Business Casual: The Biscuit Chronicles
For someone who once considered canned asparagus the equal of fresh – and certainly a lot more convenient, who couldn’t imagine why anyone would make a cake from scratch when there were mixes available, and who didn’t understand why people liked fresh herbs instead of the dried kind that would last for years, I’ve come a long way.
I’m not a bona fide foodie, but I am a great appreciator of good food, well prepared – whether that happens in somebody’s kitchen or somebody’s restaurant. I’m still more comfortable leaving the culinary heavy lifting to others, whom I am happy to supply with wine and compliments. But I’m making progress.
Having been raised by a member of the first wave of the working-outside-the-home moms who embraced the time-saving aspects of frozen food, canned goods and all things instant, and anxious in my younger days to prove that I was not defined by mere kitchen exploits, I was a little late to the good-food party.
I never sank to the depths of a friend who once prepared for her dinner guests a surprise dessert she made from combining instant chocolate and banana pudding mixes. The surprise was that it tasted like those horrid orange peanut-shaped candies many of us recalled from our youth, and no one could get beyond the first bite.
I served my share of bad food with good cheer, but even I grew tired of opening cans and defrosting dinner. Aided by a husband who liked to cook and by good friends who have shared meals and their appreciation of them, I came to see the error of my ways. But I remained a better cheerleader than cook.
Before I got married, my idea of making biscuits was to pop open a can from the grocery store. My husband, however, was a serious biscuit lover who determined that he had better learn how to make his own since he obviously couldn’t expect much from me.
And learn he did. His biscuits were consistently flaky and delicious, golden brown on the outside, soft and buttery on the inside, just what biscuits should be. He experimented a bit – buttermilk, whole milk, a combination. But he always came back to the buttermilk biscuit recipe he saved from the back of a bag of Martha White All-Purpose Flour and taped to the inside of the kitchen cabinet where the biscuit ingredients were kept. (White Lily didn’t quite do it for him – and besides, Martha White was a long-time sponsor of the Grand Ole Opry. He loved country music as much as he loved hot biscuits.)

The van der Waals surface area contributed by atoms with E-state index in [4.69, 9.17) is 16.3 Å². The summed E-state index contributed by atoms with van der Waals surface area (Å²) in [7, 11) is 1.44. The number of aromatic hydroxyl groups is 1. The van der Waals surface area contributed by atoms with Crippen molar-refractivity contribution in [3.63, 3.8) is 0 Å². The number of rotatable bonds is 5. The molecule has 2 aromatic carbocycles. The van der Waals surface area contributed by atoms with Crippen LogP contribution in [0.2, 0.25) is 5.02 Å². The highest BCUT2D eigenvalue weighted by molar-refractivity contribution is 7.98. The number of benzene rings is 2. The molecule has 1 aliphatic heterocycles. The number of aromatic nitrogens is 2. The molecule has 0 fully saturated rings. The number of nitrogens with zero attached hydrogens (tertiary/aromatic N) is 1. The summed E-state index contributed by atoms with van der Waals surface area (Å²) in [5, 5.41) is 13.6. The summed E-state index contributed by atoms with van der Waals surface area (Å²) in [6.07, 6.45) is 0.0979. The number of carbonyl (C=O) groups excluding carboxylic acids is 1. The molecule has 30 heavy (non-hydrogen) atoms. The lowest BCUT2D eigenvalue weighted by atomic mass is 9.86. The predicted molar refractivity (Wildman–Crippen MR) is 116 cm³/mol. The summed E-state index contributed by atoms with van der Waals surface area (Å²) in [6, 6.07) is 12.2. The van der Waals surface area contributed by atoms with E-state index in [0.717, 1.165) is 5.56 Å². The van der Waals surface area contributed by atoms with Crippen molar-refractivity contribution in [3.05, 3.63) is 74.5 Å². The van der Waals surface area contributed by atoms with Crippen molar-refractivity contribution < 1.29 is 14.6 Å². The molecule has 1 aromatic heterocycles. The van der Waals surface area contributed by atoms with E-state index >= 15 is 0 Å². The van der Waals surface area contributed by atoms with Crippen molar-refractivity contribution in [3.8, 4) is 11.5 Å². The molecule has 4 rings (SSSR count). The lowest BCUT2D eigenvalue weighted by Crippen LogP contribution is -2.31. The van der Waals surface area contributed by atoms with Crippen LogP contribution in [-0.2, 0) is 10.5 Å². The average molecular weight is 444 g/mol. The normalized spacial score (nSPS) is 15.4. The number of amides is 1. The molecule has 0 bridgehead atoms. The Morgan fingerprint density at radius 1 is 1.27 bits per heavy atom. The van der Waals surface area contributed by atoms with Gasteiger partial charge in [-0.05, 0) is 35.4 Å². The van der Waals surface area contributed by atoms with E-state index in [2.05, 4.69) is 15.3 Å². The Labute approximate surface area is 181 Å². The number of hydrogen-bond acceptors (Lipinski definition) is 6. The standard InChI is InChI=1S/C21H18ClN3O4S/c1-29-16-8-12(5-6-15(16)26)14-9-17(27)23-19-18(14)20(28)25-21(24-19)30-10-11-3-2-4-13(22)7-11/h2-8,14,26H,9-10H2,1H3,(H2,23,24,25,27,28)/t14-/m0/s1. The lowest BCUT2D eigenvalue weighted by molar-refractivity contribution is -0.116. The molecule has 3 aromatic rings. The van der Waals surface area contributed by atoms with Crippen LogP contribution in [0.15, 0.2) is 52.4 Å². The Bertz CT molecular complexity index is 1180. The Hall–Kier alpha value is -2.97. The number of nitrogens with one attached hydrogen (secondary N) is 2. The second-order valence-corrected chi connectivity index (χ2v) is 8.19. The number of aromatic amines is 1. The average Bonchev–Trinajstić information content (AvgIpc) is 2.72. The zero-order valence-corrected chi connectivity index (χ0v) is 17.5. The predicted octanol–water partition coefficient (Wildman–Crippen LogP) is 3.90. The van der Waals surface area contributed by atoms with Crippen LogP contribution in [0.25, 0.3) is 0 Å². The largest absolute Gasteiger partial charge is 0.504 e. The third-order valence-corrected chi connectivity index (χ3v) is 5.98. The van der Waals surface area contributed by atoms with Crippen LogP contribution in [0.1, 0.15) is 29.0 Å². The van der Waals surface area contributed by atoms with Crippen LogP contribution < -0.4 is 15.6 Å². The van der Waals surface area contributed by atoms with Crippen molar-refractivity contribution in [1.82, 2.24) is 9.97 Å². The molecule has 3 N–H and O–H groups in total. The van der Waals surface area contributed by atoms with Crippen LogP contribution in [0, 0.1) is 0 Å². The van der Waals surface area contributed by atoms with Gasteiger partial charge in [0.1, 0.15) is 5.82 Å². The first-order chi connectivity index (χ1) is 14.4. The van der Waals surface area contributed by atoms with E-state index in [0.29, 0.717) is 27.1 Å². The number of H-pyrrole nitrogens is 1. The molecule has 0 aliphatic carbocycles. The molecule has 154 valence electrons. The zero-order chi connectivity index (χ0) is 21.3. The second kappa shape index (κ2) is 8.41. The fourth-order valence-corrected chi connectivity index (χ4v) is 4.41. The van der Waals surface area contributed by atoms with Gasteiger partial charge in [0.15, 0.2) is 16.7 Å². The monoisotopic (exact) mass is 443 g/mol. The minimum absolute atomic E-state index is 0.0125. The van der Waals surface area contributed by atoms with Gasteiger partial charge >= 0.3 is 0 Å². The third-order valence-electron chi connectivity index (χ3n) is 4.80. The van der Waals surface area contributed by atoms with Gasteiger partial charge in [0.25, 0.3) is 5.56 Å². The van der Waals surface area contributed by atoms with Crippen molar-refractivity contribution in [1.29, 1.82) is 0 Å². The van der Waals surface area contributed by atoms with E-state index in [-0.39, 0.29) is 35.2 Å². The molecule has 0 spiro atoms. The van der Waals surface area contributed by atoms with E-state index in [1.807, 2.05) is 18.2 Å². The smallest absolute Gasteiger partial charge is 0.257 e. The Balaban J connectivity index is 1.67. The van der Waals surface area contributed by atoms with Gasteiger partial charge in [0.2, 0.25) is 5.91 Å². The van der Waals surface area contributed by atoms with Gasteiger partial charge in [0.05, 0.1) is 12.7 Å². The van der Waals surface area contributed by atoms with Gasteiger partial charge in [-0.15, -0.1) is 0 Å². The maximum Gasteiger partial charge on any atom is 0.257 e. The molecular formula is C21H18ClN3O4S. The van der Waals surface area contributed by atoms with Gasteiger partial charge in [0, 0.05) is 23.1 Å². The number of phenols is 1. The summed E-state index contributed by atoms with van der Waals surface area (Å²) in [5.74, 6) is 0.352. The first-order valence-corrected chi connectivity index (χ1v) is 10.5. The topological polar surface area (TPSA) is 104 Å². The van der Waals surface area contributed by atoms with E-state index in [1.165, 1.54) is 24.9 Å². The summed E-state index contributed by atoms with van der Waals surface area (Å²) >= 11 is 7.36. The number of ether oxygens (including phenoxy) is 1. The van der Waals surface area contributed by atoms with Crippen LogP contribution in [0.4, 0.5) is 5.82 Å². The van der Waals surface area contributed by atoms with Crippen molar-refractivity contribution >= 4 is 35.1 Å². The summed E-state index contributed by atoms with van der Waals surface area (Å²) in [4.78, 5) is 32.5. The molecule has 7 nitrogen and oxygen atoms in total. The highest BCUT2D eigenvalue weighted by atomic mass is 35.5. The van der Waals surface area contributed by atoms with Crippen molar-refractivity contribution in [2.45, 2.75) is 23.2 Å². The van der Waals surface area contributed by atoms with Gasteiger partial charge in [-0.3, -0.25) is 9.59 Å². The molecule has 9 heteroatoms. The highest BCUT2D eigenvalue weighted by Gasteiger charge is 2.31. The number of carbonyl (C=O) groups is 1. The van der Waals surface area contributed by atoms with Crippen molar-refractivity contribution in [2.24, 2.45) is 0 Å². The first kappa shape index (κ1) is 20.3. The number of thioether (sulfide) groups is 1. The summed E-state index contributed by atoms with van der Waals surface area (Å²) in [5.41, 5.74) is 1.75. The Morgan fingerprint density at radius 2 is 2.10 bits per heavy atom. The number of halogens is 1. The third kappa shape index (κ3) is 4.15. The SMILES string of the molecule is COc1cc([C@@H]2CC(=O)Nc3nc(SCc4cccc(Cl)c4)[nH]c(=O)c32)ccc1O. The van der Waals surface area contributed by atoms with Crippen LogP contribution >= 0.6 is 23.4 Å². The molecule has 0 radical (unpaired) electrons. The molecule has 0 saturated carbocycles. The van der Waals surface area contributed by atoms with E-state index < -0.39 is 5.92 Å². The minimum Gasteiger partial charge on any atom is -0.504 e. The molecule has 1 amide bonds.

When we went to friends’ houses for dinner or brunch, he would bring along a just-out-of-the-oven batch, still warm. They often were gone before we sat down to the meal.
For a recent gathering of friends who remember my husband and his biscuits with great affection, I decided I would learn to make them and take them to dinner, just like he used to do.
I am not a woman of great patience, but I was determined to do this right. I had his recipe, still taped to the cabinet door. I bought all fresh ingredients – no telling how long the baking powder had been in the kitchen cupboard. I followed the recipe scrupulously, measured everything painstakingly. The butter was cold. I didn’t over-handle the dough. I floured the cutting board. I used a wooden rolling pin. I cut the biscuits out without twisting the biscuit-cutter. I put them in an oven pre-heated to 450 degrees.
The result was disappointing. The biscuits failed to rise. They looked like cookies.
Twice more I tried, with the same results. On my way to the dinner gathering I stopped by the bakery for a baguette, but I took a sampling of the biscuits for a consultation. My friends were kind enough to remind me that biscuits are tough to master. One advised me not to overthink the process. (Who, me?)
So a few days later, I tried again. First batch was a dud, but I tried a second time. I took a deep breath, then another one. I relaxed. I eased off a bit on the rolling pin – and was delighted to see that the biscuits rose to almost-regulation height. I was beginning to get the hang of it.
I’m still not a biscuit master, but I’m working on it.